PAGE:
The Shape of a Protein Molecule Directly Determines Its

From a chemical point of view, proteins are past far the most structurally circuitous and functionally sophisticated molecules known. This is perhaps non surprising, in one case one realizes that the structure and chemistry of each protein has been adult and fine-tuned over billions of years of evolutionary history. We start this chapter past considering how the location of each amino acid in the long cord of amino acids that forms a protein determines its 3-dimensional shape. Nosotros will then utilise this understanding of protein structure at the atomic level to describe how the precise shape of each poly peptide molecule determines its function in a cell.

The Shape of a Protein Is Specified by Its Amino Acid Sequence

Recall from Affiliate 2 that in that location are 20 types of amino acids in proteins, each with dissimilar chemic properties. A protein molecule is made from a long concatenation of these amino acids, each linked to its neighbour through a covalent peptide bond (Figure three-1). Proteins are therefore also known as
polypeptides. Each type of poly peptide has a unique sequence of amino acids, exactly the same from ane molecule to the next. Many thousands of different proteins are known, each with its own particular amino acid sequence.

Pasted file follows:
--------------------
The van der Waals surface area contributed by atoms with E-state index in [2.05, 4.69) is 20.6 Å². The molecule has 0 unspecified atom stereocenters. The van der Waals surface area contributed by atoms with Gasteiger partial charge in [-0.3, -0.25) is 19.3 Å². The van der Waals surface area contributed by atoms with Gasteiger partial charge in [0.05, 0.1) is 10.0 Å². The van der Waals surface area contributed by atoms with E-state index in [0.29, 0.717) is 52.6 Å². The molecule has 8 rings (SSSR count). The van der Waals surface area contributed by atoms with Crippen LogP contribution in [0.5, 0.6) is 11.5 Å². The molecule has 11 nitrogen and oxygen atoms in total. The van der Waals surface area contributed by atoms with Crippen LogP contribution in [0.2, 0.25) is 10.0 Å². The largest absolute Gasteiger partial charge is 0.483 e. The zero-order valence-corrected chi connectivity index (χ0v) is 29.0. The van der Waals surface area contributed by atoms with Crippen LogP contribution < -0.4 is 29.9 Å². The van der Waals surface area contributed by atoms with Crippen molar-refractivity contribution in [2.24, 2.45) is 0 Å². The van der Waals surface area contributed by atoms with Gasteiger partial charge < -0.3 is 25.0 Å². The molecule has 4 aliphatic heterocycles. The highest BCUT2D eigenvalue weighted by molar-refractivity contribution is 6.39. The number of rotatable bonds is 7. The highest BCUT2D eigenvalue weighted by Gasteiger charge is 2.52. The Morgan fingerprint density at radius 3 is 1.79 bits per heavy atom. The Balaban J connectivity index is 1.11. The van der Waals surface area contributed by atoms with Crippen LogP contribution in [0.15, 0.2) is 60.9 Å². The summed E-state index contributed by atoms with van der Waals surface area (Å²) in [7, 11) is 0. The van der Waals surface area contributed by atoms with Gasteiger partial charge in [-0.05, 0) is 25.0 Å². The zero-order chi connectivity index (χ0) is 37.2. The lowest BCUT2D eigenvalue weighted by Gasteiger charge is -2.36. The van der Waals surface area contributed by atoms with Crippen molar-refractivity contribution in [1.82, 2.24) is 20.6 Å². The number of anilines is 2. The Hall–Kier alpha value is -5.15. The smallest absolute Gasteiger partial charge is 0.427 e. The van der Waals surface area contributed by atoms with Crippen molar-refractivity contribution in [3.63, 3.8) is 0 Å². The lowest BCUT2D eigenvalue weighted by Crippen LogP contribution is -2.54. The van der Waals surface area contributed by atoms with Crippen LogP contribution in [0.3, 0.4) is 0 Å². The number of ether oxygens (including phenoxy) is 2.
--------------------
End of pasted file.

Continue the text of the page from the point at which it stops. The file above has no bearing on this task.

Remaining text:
Figure three-one

A peptide bond. This covalent bond forms when the carbon atom from the carboxyl grouping of 1 amino acid shares electrons with the nitrogen atom
from the amino group of a second amino acrid. As indicated, a molecule of water is lost in this condensation (more…)

The repeating sequence of atoms along the core of the polypeptide chain is referred to as the polypeptide backbone. Fastened to this repetitive chain are those portions of the amino acids that are non involved in making a peptide bond and which give each amino acid its unique properties: the 20 different amino acrid side chains (Figure three-2). Some of these side bondage are nonpolar and hydrophobic (“water-fearing”), others are negatively or positively charged, some are reactive, and then on. Their diminutive structures are presented in Panel 3-1, and a brief list with abbreviations is provided in Figure iii-3.